I asked if she still smelled the Marijuana.  She said, yes.  Then as if to hint that maybe it was not true that I had been smoking it, she said she knew that the kids smoked it.  She had seen them the last time we visited there.  She was referring to our Kentucky crew.  Then she said that the last time the Kentucky Daughter Lisa was here she said that she smoked.  At this point Mary Ann switched to talking about regular cigarettes.  Anyone who knows Lisa realizes just how crazy that suggestion is.  Mary Ann said that Son Micah told her he did not smoke.

I don’t remember so much as a recent news broadcast that would have brought the word Marijuana into her mind, unless it has been in one of the Law and Order episodes that dominate our television.

I realize that this sounds like something worthy just laughing off.  It is not funny to me.  In fact it was scary.  I felt utterly helpless to respond in a way that could deal with her anger.  It is hard to think about how upset she must be feeling when those painful and very vivid thoughts and sounds and images, and now even scents, take hold as her reality.  It is clear that there is nothing that I will be able to say that will remove that view of reality from her mind.  I will not be able to reason it out with her.  Judging from past experience, that now will become a reality she goes back to, one that will remain with her, accessible at any moment in time.

I read pretty much daily accounts of experiences almost exactly like ours.  The online Yahoo Group of Spouses of those with Lewy Body Dementia [LBD] talk about the hallucinations and delusions and vivid drreams confused with reality all the time.  Lots of their Loved Ones have people living at their house, are convinced that their spouse has been replaced by an imposter, are paranoid about one thing or another.  It does help to a certain extent to know that we are not alone in this regard and that it is normal behavior for those with LBD.

On the other side of it there is a terrible sadness realizing that this is only going to get worse.  The deep pain is apparent when those posting in that online group talk about living with a person who is physically present but no longer the person they have been married to for so many years.  That person has in some cases ceased to exist completely.  They are not alone but very lonely.

I am very grateful that Mary Ann is still present much of the time.  It is frightening to see the times she is present diminish as the weeks and months go by.

Friend Jeanne came over to spend a few hours with Mary Ann today.  Mary Ann spent more time awake than I thought she would, given the rough night last night.  I appreciated having time to run a couple of errands.  Then we went to G’s Frozen Custard for Turtle Sundaes.

Mary Ann ate a fairly light supper and dozed with her head down for while.  Then she got ready for bed.  She has been sleeping fairly well, at least it appears so.  I certainly hope she gets a good night’s sleep. We both need it!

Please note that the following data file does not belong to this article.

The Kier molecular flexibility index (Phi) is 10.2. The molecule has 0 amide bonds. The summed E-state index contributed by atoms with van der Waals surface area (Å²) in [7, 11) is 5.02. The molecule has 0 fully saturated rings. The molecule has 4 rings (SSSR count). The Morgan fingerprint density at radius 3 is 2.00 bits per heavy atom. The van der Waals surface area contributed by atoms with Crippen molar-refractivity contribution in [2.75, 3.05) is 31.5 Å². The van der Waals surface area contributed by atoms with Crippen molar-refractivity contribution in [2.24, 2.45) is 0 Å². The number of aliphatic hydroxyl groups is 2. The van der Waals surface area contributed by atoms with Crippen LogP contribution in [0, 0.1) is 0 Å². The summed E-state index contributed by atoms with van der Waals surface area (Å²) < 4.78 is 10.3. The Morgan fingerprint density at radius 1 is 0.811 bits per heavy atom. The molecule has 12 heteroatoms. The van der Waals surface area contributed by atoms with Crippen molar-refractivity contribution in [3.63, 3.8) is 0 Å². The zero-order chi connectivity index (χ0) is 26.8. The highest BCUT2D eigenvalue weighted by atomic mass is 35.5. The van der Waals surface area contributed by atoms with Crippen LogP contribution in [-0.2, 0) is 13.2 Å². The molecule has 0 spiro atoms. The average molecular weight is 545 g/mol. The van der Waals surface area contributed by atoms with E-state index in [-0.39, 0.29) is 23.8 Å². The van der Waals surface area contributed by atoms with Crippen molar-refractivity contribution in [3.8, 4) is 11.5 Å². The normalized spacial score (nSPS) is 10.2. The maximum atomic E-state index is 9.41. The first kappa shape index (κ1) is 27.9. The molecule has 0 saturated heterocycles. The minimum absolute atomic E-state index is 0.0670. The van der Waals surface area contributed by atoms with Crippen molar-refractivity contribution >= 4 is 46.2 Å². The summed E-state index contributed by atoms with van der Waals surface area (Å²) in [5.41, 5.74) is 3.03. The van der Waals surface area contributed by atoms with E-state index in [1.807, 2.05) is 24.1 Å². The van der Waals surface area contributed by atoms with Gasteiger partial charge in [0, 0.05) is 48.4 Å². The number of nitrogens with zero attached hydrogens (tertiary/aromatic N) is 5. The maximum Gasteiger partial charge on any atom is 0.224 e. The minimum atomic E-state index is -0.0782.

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Mary Ann went to bed at about 9pm last night.  Once she settled, she did not get up until 12:15pm today.  That is fifteen hours straight.  When I went to the bedside commode to clean it today, it had not been used at all.  She was not up even once.

I said in last night’s post that I hoped to get to bed earlier than usual.  I was in bed by 10:30pm (usual time is 12-1am.  I slept in until 8:30am and got my shower done quickly in case Mary Ann needed me.  After getting showered and dressed, since she was still sleeping and there was a quiet rain with soft rumblings of thunder in the distance, I lay back down on the bed.  I also did not get up again until 12:15pm. And people ask what it is like to be retired!!

The rest was very much needed for both of us.  Mary Ann was not so confused today, nor was she in that intense popping up mode that is so difficult for me to deal with.  The symptoms that suggested to me that I might be coming down with something seem to have subsided also.

Mary Ann ate well, only two meals due to getting up so late in the day, but substantial meals — with a large bowl of Ambrosia Salad as a snack in between the meals.  There was some much needed intestinal activity, demanding my participation.  There was some fainting that made that job more difficult, as usual.  She was able to sit up in her chair most of the time when she was in the living room.

Volunteer Deb came over to spend the evening with Mary Ann while I attended a choir rehearsal at the church from which I retired.  I was asked to sing one of the parts in a trio that is part of a larger piece to be sung by a combination of area choirs at a concert concluding a number of months of music activities.  This is the first commitment I have made in a year and a half, other than doctor appointments and that sort of thing.  Mary Ann’s needs at the last minute resulted in my being unable to honor a somewhat similar commitment a year and a half ago. At that time, I concluded that I simply could not commit to anything outside of Mary Ann’s care.